Finding a Band to Dance With Your Brand Is a Fine Art
A correction has been made in this story. See below for details.
If you think the advertising world has been slammed by a hurricane of change, try hanging out with some music moguls for a while. Better yet, hang out with Aaron Walton, founding partner of Beverly Hills' Walton/Isaacson, as he hangs out with them. He's been mixing up both worlds since 1985, when he was Pepsi's liaison to a guy named Michael Jackson.
"[Pepsi CEO] Roger Enrico got it. He understood the value and impact not only that entertainment properties could bring to Pepsi but that Pepsi could bring to the entertainment properties," Walton said on a recent trip to New York.
After flying through Bergdorf's men's store looking for the latest spring thing (gray flannel trousers cut into shorts? Alas, yes), Walton explained his job: hipster matchmaker.
He goes around figuring out what the next look, sound and band are going to be. Then he tries to hitch all that hipness to a brand. With the right match, the brand becomes cool and the band becomes big(ger).
Of course, if the match stinks, the brand looks pathetic and the band craven. So to help in this delicate process, Walton meets with the record studios' business strategists.
"I get goosebumps from this video!" shouted Lori Lambert, head of strategic alliances at Universal Motown Republic, as we walked in. She was trying to be heard over the throbbing, not-quite-finished Nelly video she had cranked up for Walton: "Party People," featuring Fergie. "It's going to be a smash!"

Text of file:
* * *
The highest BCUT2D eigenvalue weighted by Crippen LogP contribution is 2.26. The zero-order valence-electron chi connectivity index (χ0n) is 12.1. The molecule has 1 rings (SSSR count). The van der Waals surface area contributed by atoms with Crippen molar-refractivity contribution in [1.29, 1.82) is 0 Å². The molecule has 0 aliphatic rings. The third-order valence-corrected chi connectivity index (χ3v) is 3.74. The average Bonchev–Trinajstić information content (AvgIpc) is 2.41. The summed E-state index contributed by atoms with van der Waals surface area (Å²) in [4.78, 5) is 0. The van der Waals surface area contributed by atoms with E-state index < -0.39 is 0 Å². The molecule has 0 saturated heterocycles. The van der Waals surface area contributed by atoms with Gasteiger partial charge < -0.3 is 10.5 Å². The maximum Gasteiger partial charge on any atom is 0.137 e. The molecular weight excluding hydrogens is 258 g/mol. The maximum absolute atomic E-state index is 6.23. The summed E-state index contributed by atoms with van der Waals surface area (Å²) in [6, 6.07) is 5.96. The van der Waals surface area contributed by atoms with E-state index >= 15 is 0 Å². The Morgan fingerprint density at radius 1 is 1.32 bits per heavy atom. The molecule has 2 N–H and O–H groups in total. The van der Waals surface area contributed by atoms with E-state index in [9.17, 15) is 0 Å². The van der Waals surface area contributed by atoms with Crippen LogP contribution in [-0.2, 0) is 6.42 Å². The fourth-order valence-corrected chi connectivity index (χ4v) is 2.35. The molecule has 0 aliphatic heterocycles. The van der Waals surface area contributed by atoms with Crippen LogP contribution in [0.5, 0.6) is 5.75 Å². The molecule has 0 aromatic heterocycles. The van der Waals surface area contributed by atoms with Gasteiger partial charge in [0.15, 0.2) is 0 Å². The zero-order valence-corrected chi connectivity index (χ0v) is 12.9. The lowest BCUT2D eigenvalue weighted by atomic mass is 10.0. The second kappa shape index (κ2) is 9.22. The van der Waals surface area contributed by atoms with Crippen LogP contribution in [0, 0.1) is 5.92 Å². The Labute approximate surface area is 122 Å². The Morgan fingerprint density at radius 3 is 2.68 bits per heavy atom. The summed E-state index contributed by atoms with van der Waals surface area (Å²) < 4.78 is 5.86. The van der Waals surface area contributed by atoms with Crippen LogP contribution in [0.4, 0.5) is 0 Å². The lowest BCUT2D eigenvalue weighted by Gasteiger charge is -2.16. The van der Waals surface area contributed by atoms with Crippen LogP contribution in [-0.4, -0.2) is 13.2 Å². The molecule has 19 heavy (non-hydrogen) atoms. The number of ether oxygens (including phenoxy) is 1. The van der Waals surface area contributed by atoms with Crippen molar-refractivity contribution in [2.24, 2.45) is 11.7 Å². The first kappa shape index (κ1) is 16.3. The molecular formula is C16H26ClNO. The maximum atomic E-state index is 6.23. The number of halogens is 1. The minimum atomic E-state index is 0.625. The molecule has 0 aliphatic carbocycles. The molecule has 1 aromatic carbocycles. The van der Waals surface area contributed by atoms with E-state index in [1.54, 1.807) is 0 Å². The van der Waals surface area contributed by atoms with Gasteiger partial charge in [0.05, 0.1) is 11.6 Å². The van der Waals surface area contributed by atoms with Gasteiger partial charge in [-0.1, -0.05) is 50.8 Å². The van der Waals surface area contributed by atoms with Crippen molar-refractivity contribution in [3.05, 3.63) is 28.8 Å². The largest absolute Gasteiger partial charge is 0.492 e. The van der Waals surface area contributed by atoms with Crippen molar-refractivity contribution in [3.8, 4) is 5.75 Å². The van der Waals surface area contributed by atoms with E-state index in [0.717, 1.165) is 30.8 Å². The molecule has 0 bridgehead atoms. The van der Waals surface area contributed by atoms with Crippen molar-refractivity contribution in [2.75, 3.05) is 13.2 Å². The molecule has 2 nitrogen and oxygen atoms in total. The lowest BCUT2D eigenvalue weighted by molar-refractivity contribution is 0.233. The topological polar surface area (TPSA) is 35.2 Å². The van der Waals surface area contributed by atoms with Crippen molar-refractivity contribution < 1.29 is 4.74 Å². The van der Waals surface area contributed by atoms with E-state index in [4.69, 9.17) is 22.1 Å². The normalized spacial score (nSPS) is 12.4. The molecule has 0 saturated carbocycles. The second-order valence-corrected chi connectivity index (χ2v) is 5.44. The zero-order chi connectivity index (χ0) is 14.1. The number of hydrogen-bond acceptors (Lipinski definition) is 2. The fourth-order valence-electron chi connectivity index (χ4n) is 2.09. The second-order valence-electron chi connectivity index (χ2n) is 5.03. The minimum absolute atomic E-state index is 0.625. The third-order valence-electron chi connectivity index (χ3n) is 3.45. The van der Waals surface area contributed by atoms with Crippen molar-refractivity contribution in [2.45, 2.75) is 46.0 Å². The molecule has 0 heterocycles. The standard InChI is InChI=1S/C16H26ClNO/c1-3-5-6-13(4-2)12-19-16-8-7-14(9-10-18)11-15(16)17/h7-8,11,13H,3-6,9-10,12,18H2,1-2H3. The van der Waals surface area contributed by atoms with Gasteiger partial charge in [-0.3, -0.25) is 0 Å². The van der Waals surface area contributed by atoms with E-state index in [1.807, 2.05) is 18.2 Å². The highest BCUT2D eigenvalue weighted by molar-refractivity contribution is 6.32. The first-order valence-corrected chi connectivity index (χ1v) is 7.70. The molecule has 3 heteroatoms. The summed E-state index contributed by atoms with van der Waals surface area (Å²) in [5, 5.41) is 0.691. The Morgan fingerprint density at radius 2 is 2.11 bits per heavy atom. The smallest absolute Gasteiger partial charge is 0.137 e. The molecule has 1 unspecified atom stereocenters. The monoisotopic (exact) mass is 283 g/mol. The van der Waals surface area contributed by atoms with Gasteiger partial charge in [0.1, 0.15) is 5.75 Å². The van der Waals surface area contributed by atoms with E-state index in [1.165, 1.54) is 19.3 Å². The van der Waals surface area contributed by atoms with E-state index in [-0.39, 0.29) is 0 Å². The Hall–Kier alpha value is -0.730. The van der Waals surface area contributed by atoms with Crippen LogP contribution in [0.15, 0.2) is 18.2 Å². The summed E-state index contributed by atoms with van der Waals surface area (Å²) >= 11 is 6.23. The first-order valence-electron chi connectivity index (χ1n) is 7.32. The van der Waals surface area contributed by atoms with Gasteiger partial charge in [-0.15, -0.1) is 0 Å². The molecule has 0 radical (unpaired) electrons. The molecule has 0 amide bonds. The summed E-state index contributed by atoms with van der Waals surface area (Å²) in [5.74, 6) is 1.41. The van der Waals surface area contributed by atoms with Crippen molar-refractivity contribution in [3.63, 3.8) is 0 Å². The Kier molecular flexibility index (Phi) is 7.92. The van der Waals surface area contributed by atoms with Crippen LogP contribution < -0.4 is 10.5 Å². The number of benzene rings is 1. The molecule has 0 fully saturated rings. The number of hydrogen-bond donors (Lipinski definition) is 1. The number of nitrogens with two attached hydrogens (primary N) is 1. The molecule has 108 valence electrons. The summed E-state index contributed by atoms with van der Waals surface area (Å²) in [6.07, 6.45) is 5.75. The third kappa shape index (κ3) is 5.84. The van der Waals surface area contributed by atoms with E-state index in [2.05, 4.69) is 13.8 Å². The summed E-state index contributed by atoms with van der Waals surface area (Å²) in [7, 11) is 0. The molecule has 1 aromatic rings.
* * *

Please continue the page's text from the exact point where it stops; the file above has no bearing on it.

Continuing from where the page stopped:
While Walton builds brands through bands, Lambert is his mirror image. The music industry is in a shambles, so the money has to come from someplace else: advertising.
"What I do a lot of the day is I sit around with my team, and we brainstorm: We have this song; what would it work for?" said Lambert. "Is it sex and drugs and rock 'n' roll? So we call the liquor companies or energy drinks or Trojan -- someone who's going to benefit from rubbing up against it."
"Did you hear yourself?" said Walton, laughing.
"Thanks for making me look like a jackass," she replied.
Even a short time ago, bands might have recoiled at the idea of corporate sponsorship. Now, it's the fast track. "One recent example was Shiny Toy Guns and the Motorola Razr," said Lambert. An international spot with a Toy Guns soundtrack showed a sexy couple using their Razrs as switchblades. Not only did Razr get a bump, said Lambert, "we saw digital sales and ringtone sales skyrocket too."
Bands love being in tech ads, she said. Fashion sponsorships work well for hip-hop acts. And everyone wants to be the background music for a TV show or promo.
"Natasha Bedingfield's single 'Pocket Full of Sunshine' is being used for every promo for all the new ABC shows," said Lee Stimmel, senior veep of marketing over at Epic Records, where Walton dropped in next. Viewers Google "ABC promo song," find Bedingfield and buy her music.
So what's next? Stimmel is lining up a college frat tour for the new group White Tie Affair, to be sponsored by Playboy. Walton, who works with Axe, lights up. "It's one thing to go to a brand and say 'Here's a band we like' as opposed to 'This makes sense,'" he said. For Axe, this band might make sense.
"Also, there's a single on the album called 'Mr. Right,'" said Stimmel.
Now Walton's grinning. Maybe Axe and Playboy show you how to be Mr. Right! Maybe Axe offers tickets on the web and does a big point-of-purchase display with the band: Buy Axe, get a free download, or something like that.
And that's how it works these days. It's all mixed up. But it's still advertising.
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CORRECTION: An earlier version of this story incorrectly identified Aaron Walton as Aaron Isaacson. Mr. Walton's agency is Walton/Isaacson.